The interpretation of unambiguous contracts is a matter of law for the court's determination. 805 Third Avenue Corp. v M.W. Realty Associates, 58 NY2d 447 (1983); Fetner v Fetner, 293 AD2d 645 (2d Dept 2002). It is settled that "when parties set down their agreement in a clear, complete document, their writing should . . . be enforced according to its terms.'" South Road Associates, LLC v International Business Machines Corporation, 4 NY3d 272, 277 (2005), quoting Vermont Teddy Bear Company v 538 Madison Realty Company , 1 NY3d 470 , 475 (2004). "[T]he cardinal rule" of the interpretation of contracts is that "where the language of the contract is clear and unambiguous, the parties' intent is to be gleaned from the language of the agreement and whatever may be reasonably implied therefrom [internal quotation marks and citation omitted]'" Reiss v Financial Performance Corporation, 279 AD2d 13, 29 (1st Dept 2000), affd as mod 97 NY2d 195 (2001); see also Dudick v Gulyas , 4 AD3d 604 (3d Dept 2004).

The same precepts of contract interpretation apply to contracts of insurance ( see Greater New York Mutual Insurance Company v United States Underwriters Insurance Company, 36 AD3d 441 [1st Dept 2007]), and the court "is not free to make or vary the contract of insurance to accomplish its notions of abstract justice or moral obligation.'" 2619 Realty, LLC v Fidelity and Guaranty Insurance Company, 303 AD2d 299, 300 (1st Dept 2003), quoting Breed v Insurance Company of North America, 46 NY2d 351, 355 (1978); see also Teichman v Community Hospital of Western Suffolk, 87 NY2d 514 (1996). However, if ambiguity arises, "any doubt as to the existence of coverage must be resolved in favor of the insured and against the insurance carrier as drafter of the agreement." 2619 Realty, LLC v Fidelity and Guaranty Insurance Company, 303 AD2d at 300.

It is evident that there is nothing ambiguous or "amorphous" in the Policy language which clearly requires, as a condition precedent, both that a contractor be bound by a written construction contract, and that it also be enrolled in the OCIP program, before it is covered under the Policy. Indeed nothing in the Policy grants the unusual right to Moretrench to be protected by insurance before it has been covered thereby.

Moretrench argues that, to make such a finding, the words "prior to an accident" would have to appear in the definition of "contractor," to define when the contractor has to be enrolled in order to be covered. Reply of Moretrench, at 3. Moretrench characterizes such language as indicating a "temporal" or "benchmark" event not present in the Policy. However, a reading of the Policy language that would allow a party to be covered for an insured loss even if the party did not become enrolled in the OCIP program for months, or even years, after the loss, is unreasonable, and I decline to read it into the Policy.

Moretrench argues that Illinois National showed that it was aware that it would be providing coverage to Moretrench, despite no knowledge of Moretrench's specific existence, because Illinois National had accepted a large premium from Related in expectation of covering all of the contractors who would be participating in the project. It avers that the Urban agreement fully confirms that Moretrench was to be covered under the OCIP program, and that Moretrench deducted the cost of such insurance from its bid accordingly, indicating its reasonable belief that coverage existed.

None of these facts serves to alter the unambiguous requirement in the Policy that parties be bound by a written construction agreement, and enrolled in the OCIP program, before coverage would ensue. These requirements do not add temporal or benchmark events that do not exist in the Policy. The language is clear: no enrollment, no coverage.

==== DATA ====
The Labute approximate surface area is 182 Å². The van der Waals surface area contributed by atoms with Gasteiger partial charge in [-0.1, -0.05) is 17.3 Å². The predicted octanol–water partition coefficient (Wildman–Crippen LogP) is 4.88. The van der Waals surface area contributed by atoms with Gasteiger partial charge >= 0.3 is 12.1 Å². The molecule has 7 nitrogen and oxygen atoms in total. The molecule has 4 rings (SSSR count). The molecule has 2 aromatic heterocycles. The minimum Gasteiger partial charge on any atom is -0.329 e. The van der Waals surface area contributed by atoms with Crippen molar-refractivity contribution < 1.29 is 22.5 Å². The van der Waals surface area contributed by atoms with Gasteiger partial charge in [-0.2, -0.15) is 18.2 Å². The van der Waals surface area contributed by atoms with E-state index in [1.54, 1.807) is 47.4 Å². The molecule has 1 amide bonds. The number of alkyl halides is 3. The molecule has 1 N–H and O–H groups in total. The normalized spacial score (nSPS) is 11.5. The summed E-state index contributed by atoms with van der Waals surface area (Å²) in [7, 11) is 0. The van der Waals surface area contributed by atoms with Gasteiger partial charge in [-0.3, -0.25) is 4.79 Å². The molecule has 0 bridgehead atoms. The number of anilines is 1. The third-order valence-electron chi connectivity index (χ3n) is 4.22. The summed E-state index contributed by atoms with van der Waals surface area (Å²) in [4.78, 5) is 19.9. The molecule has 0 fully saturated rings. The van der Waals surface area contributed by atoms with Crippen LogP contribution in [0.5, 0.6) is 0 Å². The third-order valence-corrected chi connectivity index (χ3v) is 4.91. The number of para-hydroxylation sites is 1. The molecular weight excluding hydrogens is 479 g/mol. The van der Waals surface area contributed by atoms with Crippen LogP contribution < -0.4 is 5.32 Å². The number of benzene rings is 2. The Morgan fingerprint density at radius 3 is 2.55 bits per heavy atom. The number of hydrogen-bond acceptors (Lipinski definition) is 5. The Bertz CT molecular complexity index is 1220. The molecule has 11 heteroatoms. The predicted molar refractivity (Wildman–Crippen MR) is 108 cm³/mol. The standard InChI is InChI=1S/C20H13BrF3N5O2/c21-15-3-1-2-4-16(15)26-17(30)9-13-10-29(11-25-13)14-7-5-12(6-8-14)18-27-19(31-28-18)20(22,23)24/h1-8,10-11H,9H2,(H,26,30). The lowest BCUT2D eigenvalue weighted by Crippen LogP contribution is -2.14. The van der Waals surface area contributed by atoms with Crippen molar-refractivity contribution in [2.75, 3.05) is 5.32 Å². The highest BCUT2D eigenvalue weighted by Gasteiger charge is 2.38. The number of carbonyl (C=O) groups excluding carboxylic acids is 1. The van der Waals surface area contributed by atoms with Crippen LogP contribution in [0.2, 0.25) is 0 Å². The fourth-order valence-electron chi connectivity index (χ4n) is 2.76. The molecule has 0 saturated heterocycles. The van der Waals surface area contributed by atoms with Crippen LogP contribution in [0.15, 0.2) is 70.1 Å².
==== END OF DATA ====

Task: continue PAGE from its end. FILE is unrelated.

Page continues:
Moretrench seeks to equitably estop Illinois National from denying coverage. "[I]n order to prevail on the theory of equitable estoppel, the party seeking estoppel must demonstrate a lack of knowledge of the true facts; reliance upon the conduct of the party estopped; and a prejudicial change in position.'" Burrowes v Combs , 25 AD3d 370 , 372 (1st Dept 2006), quoting River Seafoods, Inc. v JPMorgan Chase Bank , 19 AD3d 120 , 122 (1st Dept 2005).

Moretrench cannot establish that Illinois National should be equitably estopped from denying coverage to Moretrench. Moretrench cites to no activity on Illinois National's part which could have misled Moretrench into believing that it was covered under the OCIP program prior to enrollment. There was no reliance on any actions taken by Illinois National. Any activity on Urban's part which might have served to so mislead Moretrench has no bearing on Illinois National's obligation to provide coverage to Moretrench.

I also fail to see how internal communications among Illinois National's employees, made years after Moretrench signed the applicable documents, concerning whether or not Moretrench was enrolled at the time of the damages, aids Moretrench's position. Illinois National has consistently denied that Moretrench was enrolled at the applicable time, and these internal communications cannot be viewed as "concessions," as does Moretrench. Moretrench has not been prejudiced by any internal communications.

I have considered Moretrench's remaining arguments, and found them to be without merit.

Accordingly, it is

ORDERED that the motion brought by defendant Illinois National Insurance Corporation for summary judgment dismissing the complaint as against it is granted, and the complaint is severed and dismissed as to this defendant, with costs and disbursements to this defendant upon a submission to the Clerk of this Court of an appropriate bill of costs; and it is further

ORDERED that the Clerk is directed to enter judgment accordingly; and it is further

ORDERED that the cross motion brought by plaintiffs Zurich American Insurance Company and Moretrench American Corporation for summary judgment on their first and third causes of action is denied; and it is further

ADJUDGED and DECLARED that defendant Illinois National Insurance Company is not obligated to defend and indemnify plaintiff Moretrench American Corporation in the underlying action 437 West 16th Street LLC v The Related Companies, L.P., Index No. 600591/08, currently pending in this court; and it is further

ORDERED that the remainder of the action shall continue.